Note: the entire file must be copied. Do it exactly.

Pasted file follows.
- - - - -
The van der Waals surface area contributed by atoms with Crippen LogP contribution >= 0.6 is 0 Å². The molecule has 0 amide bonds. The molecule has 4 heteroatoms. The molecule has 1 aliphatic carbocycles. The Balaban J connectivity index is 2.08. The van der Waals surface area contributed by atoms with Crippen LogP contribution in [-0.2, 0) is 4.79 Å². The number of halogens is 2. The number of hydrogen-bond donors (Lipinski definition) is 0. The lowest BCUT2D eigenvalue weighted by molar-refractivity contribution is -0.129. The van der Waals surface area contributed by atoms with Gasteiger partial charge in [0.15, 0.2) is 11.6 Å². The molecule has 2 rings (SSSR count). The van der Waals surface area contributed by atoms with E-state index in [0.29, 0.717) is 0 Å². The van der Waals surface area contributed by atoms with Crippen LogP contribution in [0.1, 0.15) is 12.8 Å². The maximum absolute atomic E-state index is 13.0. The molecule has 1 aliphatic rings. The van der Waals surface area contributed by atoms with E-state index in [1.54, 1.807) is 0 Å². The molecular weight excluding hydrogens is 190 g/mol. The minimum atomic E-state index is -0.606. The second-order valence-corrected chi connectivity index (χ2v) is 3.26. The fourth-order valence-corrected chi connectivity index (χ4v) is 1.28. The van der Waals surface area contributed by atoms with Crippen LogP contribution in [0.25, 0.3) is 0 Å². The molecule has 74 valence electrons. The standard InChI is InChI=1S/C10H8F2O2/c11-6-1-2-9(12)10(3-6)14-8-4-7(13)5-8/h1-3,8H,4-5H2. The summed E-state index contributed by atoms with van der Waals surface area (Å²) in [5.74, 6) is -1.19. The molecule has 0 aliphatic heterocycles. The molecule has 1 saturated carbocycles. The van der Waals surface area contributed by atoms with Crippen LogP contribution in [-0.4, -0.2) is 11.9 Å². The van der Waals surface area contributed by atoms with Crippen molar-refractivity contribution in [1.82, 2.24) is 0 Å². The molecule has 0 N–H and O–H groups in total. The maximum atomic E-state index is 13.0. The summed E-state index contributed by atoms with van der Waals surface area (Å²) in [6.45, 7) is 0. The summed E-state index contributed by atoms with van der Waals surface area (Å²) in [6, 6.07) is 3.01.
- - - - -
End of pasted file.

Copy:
The van der Waals surface area contributed by atoms with Crippen LogP contribution >= 0.6 is 0 Å². The molecule has 0 amide bonds. The molecule has 4 heteroatoms. The molecule has 1 aliphatic carbocycles. The Balaban J connectivity index is 2.08. The van der Waals surface area contributed by atoms with Crippen LogP contribution in [-0.2, 0) is 4.79 Å². The number of halogens is 2. The number of hydrogen-bond donors (Lipinski definition) is 0. The lowest BCUT2D eigenvalue weighted by molar-refractivity contribution is -0.129. The van der Waals surface area contributed by atoms with Gasteiger partial charge in [0.15, 0.2) is 11.6 Å². The molecule has 2 rings (SSSR count). The van der Waals surface area contributed by atoms with E-state index in [0.29, 0.717) is 0 Å². The van der Waals surface area contributed by atoms with Crippen LogP contribution in [0.1, 0.15) is 12.8 Å². The maximum absolute atomic E-state index is 13.0. The molecule has 1 aliphatic rings. The van der Waals surface area contributed by atoms with E-state index in [1.54, 1.807) is 0 Å². The molecular weight excluding hydrogens is 190 g/mol. The minimum atomic E-state index is -0.606. The second-order valence-corrected chi connectivity index (χ2v) is 3.26. The fourth-order valence-corrected chi connectivity index (χ4v) is 1.28. The van der Waals surface area contributed by atoms with Crippen LogP contribution in [0.25, 0.3) is 0 Å². The molecule has 74 valence electrons. The standard InChI is InChI=1S/C10H8F2O2/c11-6-1-2-9(12)10(3-6)14-8-4-7(13)5-8/h1-3,8H,4-5H2. The summed E-state index contributed by atoms with van der Waals surface area (Å²) in [5.74, 6) is -1.19. The molecule has 0 aliphatic heterocycles. The molecule has 1 saturated carbocycles. The van der Waals surface area contributed by atoms with Crippen LogP contribution in [-0.4, -0.2) is 11.9 Å². The van der Waals surface area contributed by atoms with Crippen molar-refractivity contribution in [1.82, 2.24) is 0 Å². The molecule has 0 N–H and O–H groups in total. The maximum atomic E-state index is 13.0. The summed E-state index contributed by atoms with van der Waals surface area (Å²) in [6.45, 7) is 0. The summed E-state index contributed by atoms with van der Waals surface area (Å²) in [6, 6.07) is 3.01.